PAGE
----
But one look at the town we see on-screen should set off some warning bells. The boarded-up shop windows. The deserted streets. The four weird locals in the diner. The long, long drives required to get anywhere. No bus service! No phone service! This place just screams “isolated,” and we haven’t even thrown a crazed killer into the mix yet.

When you’re buying a property—seasonal or otherwise—look at the bigger picture. How far away are the nearest neighbors? Does the town have its own police and fire services? Will you have cell service in case of an emergency?

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Keep in mind many properties in vacation destinations are only seasonally occupied. You might not have neighbors around when you need them. Weather conditions could also conspire against your being able to get to and from your home in the event of an emergency.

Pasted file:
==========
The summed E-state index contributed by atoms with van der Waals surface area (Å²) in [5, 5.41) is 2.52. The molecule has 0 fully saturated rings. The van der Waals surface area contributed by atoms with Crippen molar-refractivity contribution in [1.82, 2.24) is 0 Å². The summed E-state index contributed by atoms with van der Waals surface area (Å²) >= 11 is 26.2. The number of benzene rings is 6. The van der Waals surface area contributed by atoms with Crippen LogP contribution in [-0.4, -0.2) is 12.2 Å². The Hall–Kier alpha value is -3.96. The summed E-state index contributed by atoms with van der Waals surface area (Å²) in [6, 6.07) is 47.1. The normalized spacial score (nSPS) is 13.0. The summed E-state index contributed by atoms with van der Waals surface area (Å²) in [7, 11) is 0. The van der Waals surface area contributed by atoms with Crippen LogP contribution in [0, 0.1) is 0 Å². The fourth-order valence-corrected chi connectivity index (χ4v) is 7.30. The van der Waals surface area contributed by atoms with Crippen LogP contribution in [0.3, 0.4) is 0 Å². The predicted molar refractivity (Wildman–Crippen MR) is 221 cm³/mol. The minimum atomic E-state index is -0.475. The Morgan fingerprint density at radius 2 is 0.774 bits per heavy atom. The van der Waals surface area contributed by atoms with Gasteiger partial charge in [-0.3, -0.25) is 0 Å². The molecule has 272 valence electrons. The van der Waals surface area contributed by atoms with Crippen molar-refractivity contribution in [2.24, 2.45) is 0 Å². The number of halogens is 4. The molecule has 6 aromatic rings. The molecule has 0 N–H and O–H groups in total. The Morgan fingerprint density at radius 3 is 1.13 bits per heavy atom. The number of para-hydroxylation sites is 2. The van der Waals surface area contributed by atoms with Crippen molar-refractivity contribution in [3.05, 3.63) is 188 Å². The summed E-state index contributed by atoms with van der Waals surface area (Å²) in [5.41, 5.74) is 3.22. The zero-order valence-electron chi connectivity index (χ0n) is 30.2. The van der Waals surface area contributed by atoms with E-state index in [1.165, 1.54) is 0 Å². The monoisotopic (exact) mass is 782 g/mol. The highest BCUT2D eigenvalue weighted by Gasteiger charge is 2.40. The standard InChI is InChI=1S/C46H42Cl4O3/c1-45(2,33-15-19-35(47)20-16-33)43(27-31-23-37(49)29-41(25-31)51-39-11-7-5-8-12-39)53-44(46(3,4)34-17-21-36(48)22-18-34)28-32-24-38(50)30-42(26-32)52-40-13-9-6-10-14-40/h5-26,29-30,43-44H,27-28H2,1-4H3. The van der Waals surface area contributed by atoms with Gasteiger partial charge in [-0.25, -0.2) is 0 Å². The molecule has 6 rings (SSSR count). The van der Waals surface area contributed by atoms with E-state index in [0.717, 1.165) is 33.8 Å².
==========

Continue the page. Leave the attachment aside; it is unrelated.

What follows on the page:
Take stock of the home’s surroundings and consider just how off the grid you want to be. If isolation is what you truly crave, Godspeed. But don’t say we never warned you! (Just like those weirdos in the diner.)

Lesson No. 4: Home inspections save lives

Call us conspiracy theorists, but we blame many of the murders in the original “Friday the 13th” on the lack of a proper home inspection.

The spotty electricity went out every time it rained (of course!), leaving camp counselors to rely on a generator several yards away in a barn. Every time Big Jason wanted to gouge or skewer a victim, all he had to do was cut off the generator.

If only a trusted home inspector had flagged the electrical problems and made sure the house had no issues in times of inclement weather!

Know this: Home inspectors suss out potential issues before they become flat-out problems. Talk to a home inspector about any issues that might turn into a home purchase deal breaker. It’s smart to get any potential frights out of the way early.